I have a confession: I am a desperate gardener.
I used to have a green house. It was a half round, commercial build-your-own that spanned one side of my house on a side of the house that was elevated from the ground by 5 feet. The floor of the green house was wooden shipping pallets that let the water flow out. The covering was clear industrial plastic. The apex of the half round reached to the eaves of the house above the level of the house’s windows. In the winter I could open the windows and let the humidity from the greenhouse inside to counteract the dry heated air inside our dwelling space.
I loved it. I flourished with it’s demands, I started hundreds of plants from seed in winter.
Then one day a late snow storm hit while I was on a sales trip and when I came home my half round was flattened by the weight of the heavy moisture laden snow. Oh, the plants were all right but the green house frame was too bent to stand upright within And it was close to the time to put everything in the ground anyway.
I lived in the woods on a mountain.
I had recently cleared woods and virgin meadows that I planted and harvested and had terrific bounties of produce. I had nightmares of being chased by haricot verts that were threatening to become beyond the ripe age for picking.
The bane of my existence was the voracious Japanese beetle.
I trapped them using scent lures over 55 gallon trash cans with soapy water in the bottom. The traps had to be emptied and the beetles buried.
I learned that chickens would eat them. DH and I decided to use an old metal shed as a chicken house and we purchased 100 day old baby chicks to start our poultry endeavors. We butchered the roosters at 16 weeks of age for the freezer and kept the hens for laying eggs. I devised a way to serve the beetle to the chickens and the whole system worked beautifully. I worked very hard too.
Now I live in the suburbs of a small Southern university town and have restrictions on what I can do with my yard. I can’t have chickens, I can’t have a green house, I can’t have a fenced in front yard. My husband built me a raised bed box, 3 foot by 6 foot and told me I had to “stay in your box”. So OK, I planted succession style, carrots under the okra with tomatoes hanging off the side on supports, etc.
Then my sewing work got to busy to have time to harvest and process. And then I was too sick to work hard. So the raised box was neglected and became the kitty litter box.
And the frame of the box fell apart, struck by the summer’s necessary quick and dirty lawn mower.
Here’s the raised bed graveyard
Now, I ask you, how can a girl like me live like this? Never mind, I adjust and cope, adjust and cope, never give up and always keep on going.
This spring I planted in the landscaping in the front of our house, just a few plants to allow us to harvest as needed during our busy season when time to go the grocery store is at a premium. We had to remove a couple of large Arborvitae that had been attacked by bag worms and I filled up the holes with garden vegetables.
Here’s the scene of the crime:
in the nicest neighborhood I’ve ever lived in
I don’t spray, I didn’t fertilize (thought I normally do), I didn’t do any more than water as needed this year. And I was rewarded by the resident praying mantis with new hatchlings! Thank you, dear scary-looking bug.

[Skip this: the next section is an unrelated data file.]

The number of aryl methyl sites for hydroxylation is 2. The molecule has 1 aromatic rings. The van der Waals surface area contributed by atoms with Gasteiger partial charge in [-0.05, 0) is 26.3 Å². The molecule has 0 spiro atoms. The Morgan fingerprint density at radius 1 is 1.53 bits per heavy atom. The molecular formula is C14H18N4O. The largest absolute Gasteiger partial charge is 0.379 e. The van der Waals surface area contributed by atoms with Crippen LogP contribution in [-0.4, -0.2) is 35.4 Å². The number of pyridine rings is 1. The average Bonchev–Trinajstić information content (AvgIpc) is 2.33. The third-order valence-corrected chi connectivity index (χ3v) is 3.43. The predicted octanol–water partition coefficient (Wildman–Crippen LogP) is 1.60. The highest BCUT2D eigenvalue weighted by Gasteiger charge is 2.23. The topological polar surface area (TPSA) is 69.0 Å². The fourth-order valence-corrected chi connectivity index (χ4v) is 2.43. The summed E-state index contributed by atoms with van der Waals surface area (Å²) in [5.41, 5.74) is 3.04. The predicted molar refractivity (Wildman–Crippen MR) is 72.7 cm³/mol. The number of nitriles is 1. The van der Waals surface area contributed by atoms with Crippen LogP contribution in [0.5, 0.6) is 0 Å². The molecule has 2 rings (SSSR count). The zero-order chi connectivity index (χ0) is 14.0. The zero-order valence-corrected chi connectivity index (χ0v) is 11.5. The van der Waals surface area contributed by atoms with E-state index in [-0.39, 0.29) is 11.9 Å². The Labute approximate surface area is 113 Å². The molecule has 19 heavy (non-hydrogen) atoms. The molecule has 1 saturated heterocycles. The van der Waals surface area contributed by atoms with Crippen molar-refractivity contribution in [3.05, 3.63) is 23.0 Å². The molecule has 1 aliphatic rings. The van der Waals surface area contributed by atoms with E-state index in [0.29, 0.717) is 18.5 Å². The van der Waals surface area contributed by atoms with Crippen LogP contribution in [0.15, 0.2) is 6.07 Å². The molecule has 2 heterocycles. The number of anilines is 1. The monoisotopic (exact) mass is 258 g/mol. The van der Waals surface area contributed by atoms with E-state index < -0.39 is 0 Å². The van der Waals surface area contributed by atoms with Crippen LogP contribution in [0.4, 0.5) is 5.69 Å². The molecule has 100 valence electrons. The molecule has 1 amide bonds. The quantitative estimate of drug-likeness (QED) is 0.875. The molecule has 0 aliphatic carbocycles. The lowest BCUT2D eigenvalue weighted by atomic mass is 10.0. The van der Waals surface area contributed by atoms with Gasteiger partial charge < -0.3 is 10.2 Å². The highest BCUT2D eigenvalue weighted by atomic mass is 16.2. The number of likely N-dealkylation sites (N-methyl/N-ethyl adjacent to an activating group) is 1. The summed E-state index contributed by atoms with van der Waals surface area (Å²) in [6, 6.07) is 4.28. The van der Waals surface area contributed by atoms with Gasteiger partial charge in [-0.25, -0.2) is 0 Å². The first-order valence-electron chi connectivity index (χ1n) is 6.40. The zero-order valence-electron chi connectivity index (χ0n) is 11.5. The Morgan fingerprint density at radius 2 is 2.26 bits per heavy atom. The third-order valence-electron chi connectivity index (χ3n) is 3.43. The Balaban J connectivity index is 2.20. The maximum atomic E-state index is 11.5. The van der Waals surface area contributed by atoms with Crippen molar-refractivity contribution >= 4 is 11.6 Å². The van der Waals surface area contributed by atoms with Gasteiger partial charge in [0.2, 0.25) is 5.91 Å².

I’ve been sewing like a mad woman. I’ll have completed garments to show you in a few days.
Without more wordage here’s the garden in the 90+ degree heat and impossible humidity of our gloriously Southern summer
A Roma tomato being sunburned without leaves to cover it
in the tomato patch (former site of a winter-killed boxwood) under the spare bedroom window that is comprised of a Roma, a Better Boy and a Brandywine (heirloom).
and the Sweet 100’s sky climb cherry tomato (these will come back year after year as volunteers)
interspersed with red chilies
and barely forming green peppers
and a strange-to-me new okra variety called “Cajun’s Delight”. They are shorter than my finger so far with all my neglect but the fruits are normal sized
Separated from this planting by a boxwood is this enthusiastic cucumber
and two Blue Lake pole bean plantings (no one has complained about the sticks [Southern for supports] so far)
backed by Japanese Tree Mallow that can not be killed off by cold weather nor neglect and magenta and yellow 4 O’Clocks
a nice Souther-style front porch and and a small decorative urn with multi-colored sages, miniature trailing mauve petunias, and multi-colored sweet potato vines
As we proceed along the front of the house, hidden amongst the liriope muscari and Mary Nell holly bushes is traditional Clemson Spineless okra, but not a big enough planting to make a gumbo
and around the bend is the zucchini and yellow squash plantings
and the beginnings of the eggplant, both Japanese and
I didn’t think I’d get sunflowers (must have sunflowers!) this year as the birds eat each and every seedling as they sprouted
unbeatable Shasta Daisies
Sedum by the mailbox
and a few Stella D’Oro lilies making a mid-summer comeback
back porch herbs
volunteer catnip flowers
bath for our friend the doves who like a private back yard environment
and the front yard bath for the show-off robins
Wild roses growing up a sycamore tree
the woods beyond the wet weather creek
Living Christmas tree from Christmas 2000
fabulous bark of the Black River Birch
Mojito (spearmint) plants!
Life is good